“I tested high in standardized tests as a kid, and a lot of teachers expected a lot out of me. I finished my work quickly, got bored, and then started disrupting the class. The teachers were then frustrated with me and would treat me terribly or just separate me from my classmates. In first grade, I sat in the corner of the room, facing the wall, surrounded by those huge flip charts so I could not see any other kids. It sucked.
I was also a military kid so by the time fifth grade rolled around, I was at my fourth school. My fifth-grade teacher was the first to actually care why I was acting out and not simply just punish me for it. Her husband was a fighter pilot who flew the F-15, and she knew I loved airplanes.
So she incorporated fun stuff like going to visit him and sit in the plane as rewards for staying on task. I would get to sit in on briefings and watch flight footage with the squadron. She would let me work ahead of the others and then use what I learned to help the other kids in class. This gave me a sense of purpose, and something to look forward to. I got to go do things outside of class when I was done with work. I would go help the office staff, the janitors, the lunch staff, etc. I would join the sixth-grade classes for reading and math so I could stay challenged. In short, she was the first one to actually care whether I succeeded or not. Up until then, the teachers wanted me to make them look good. She wanted me to do good.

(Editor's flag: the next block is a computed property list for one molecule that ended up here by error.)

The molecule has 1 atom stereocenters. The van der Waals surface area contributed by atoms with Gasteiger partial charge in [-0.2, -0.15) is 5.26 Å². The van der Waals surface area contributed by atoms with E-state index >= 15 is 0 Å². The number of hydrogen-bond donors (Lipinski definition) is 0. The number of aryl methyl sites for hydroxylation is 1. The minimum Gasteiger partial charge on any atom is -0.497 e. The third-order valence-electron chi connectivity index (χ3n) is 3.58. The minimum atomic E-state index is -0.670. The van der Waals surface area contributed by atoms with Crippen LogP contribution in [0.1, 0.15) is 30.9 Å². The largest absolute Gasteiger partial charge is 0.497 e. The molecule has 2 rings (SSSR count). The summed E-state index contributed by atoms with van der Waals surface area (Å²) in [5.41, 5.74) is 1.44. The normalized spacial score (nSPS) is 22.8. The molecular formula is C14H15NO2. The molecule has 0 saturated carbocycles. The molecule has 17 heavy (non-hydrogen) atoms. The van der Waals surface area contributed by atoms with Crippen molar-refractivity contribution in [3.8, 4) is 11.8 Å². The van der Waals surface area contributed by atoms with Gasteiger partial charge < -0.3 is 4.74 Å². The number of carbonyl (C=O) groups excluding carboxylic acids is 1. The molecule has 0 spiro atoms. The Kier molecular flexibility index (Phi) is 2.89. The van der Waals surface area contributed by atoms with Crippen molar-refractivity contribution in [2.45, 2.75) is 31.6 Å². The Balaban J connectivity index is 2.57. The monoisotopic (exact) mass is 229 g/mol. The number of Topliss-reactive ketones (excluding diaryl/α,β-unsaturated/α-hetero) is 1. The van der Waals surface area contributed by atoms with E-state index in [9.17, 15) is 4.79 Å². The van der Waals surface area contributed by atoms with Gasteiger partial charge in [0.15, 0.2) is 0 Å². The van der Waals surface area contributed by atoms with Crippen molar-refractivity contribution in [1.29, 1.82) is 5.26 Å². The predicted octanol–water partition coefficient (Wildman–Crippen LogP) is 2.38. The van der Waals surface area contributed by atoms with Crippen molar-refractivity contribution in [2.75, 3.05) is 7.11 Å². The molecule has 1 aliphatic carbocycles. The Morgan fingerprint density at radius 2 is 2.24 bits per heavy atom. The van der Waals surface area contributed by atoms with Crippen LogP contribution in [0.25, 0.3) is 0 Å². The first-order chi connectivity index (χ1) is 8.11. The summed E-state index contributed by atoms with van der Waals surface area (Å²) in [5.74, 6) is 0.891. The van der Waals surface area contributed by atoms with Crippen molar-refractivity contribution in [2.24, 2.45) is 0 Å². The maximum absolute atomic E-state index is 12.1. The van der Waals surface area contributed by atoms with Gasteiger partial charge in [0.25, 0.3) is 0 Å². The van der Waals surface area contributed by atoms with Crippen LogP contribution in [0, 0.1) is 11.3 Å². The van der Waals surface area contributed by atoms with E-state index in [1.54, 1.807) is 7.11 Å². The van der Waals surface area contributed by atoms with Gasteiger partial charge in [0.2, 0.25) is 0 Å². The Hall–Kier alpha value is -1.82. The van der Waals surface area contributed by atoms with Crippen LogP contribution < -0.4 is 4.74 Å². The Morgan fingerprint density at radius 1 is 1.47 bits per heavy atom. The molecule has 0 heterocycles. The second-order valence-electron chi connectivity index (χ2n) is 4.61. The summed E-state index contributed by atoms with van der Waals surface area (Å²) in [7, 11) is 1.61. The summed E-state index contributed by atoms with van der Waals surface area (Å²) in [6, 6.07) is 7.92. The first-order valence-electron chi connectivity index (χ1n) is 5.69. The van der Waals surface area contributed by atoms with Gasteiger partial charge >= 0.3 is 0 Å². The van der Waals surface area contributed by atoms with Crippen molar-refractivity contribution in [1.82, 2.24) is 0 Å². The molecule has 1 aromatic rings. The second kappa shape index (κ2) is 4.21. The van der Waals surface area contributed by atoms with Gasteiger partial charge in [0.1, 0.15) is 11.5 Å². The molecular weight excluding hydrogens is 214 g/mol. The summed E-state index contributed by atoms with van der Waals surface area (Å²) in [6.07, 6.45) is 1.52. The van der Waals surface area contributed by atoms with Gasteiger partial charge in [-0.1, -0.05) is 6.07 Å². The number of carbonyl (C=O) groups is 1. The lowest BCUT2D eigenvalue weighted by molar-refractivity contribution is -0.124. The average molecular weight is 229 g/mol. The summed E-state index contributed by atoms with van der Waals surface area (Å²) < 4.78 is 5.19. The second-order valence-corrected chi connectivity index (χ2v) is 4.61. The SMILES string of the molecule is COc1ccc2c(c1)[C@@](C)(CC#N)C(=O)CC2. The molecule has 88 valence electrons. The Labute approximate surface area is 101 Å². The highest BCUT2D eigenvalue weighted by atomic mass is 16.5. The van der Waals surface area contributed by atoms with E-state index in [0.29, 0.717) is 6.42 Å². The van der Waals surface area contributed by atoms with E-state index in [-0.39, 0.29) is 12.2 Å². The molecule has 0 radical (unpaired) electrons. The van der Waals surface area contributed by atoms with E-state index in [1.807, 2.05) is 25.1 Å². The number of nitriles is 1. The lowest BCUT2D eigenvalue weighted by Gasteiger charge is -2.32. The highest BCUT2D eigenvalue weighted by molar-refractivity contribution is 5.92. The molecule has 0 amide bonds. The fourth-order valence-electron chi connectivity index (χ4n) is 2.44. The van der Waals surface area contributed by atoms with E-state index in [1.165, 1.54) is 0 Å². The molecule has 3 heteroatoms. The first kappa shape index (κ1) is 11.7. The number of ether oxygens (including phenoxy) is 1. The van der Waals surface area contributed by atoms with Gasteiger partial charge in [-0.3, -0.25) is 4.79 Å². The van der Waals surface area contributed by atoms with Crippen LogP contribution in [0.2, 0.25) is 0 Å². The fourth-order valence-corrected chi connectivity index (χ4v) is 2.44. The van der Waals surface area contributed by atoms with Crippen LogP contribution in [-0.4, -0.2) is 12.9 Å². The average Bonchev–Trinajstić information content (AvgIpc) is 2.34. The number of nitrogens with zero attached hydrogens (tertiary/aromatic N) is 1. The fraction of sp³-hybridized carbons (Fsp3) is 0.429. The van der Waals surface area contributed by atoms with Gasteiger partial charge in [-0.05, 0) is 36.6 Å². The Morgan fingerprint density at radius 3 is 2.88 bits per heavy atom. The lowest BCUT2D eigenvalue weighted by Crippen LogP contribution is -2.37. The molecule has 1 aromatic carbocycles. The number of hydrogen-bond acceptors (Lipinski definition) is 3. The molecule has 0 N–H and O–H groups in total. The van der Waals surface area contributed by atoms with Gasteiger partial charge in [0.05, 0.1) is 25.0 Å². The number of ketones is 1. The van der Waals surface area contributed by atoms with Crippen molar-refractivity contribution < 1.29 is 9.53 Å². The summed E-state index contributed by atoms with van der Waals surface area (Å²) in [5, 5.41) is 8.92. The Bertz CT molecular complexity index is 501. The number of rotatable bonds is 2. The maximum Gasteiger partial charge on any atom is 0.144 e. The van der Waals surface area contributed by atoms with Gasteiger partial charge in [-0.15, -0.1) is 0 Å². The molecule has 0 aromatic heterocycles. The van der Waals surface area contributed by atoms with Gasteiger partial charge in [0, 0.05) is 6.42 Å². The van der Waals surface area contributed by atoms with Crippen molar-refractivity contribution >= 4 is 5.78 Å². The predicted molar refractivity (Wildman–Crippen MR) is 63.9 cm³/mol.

I credit a lot of where I am at in life now to her. She was instrumental in turning things around for me. I sure wish I knew how to reach out to her to thank her but as is life in the military, we all move on.”